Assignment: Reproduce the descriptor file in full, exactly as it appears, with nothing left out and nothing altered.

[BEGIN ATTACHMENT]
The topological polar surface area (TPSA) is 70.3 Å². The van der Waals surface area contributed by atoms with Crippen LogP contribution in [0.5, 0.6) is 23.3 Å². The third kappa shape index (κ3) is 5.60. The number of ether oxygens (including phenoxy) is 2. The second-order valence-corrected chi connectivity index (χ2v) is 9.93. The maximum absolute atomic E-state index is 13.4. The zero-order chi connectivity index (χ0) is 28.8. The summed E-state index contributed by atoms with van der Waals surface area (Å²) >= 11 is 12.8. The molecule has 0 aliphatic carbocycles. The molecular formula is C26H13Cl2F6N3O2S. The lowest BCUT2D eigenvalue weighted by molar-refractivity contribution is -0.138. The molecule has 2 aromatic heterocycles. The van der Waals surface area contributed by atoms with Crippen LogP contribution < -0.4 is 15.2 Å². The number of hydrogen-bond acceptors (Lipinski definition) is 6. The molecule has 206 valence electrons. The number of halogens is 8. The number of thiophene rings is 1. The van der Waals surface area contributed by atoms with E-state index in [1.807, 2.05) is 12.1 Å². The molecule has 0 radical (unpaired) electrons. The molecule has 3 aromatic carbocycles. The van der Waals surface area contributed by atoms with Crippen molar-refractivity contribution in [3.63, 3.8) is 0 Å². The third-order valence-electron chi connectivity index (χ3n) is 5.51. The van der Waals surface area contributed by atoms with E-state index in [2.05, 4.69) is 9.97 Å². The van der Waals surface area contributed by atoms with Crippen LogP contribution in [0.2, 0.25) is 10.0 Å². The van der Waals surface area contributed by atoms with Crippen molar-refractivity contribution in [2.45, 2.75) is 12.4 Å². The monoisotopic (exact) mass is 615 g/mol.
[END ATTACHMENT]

The topological polar surface area (TPSA) is 70.3 Å². The van der Waals surface area contributed by atoms with Crippen LogP contribution in [0.5, 0.6) is 23.3 Å². The third kappa shape index (κ3) is 5.60. The number of ether oxygens (including phenoxy) is 2. The second-order valence-corrected chi connectivity index (χ2v) is 9.93. The maximum absolute atomic E-state index is 13.4. The zero-order chi connectivity index (χ0) is 28.8. The summed E-state index contributed by atoms with van der Waals surface area (Å²) >= 11 is 12.8. The molecule has 0 aliphatic carbocycles. The molecular formula is C26H13Cl2F6N3O2S. The lowest BCUT2D eigenvalue weighted by molar-refractivity contribution is -0.138. The molecule has 2 aromatic heterocycles. The van der Waals surface area contributed by atoms with Crippen LogP contribution < -0.4 is 15.2 Å². The number of hydrogen-bond acceptors (Lipinski definition) is 6. The molecule has 206 valence electrons. The number of halogens is 8. The number of thiophene rings is 1. The van der Waals surface area contributed by atoms with E-state index in [1.807, 2.05) is 12.1 Å². The molecule has 0 radical (unpaired) electrons. The molecule has 3 aromatic carbocycles. The van der Waals surface area contributed by atoms with Crippen molar-refractivity contribution in [3.63, 3.8) is 0 Å². The third-order valence-electron chi connectivity index (χ3n) is 5.51. The van der Waals surface area contributed by atoms with E-state index in [2.05, 4.69) is 9.97 Å². The van der Waals surface area contributed by atoms with Crippen LogP contribution in [0.2, 0.25) is 10.0 Å². The van der Waals surface area contributed by atoms with Crippen molar-refractivity contribution in [2.45, 2.75) is 12.4 Å². The monoisotopic (exact) mass is 615 g/mol.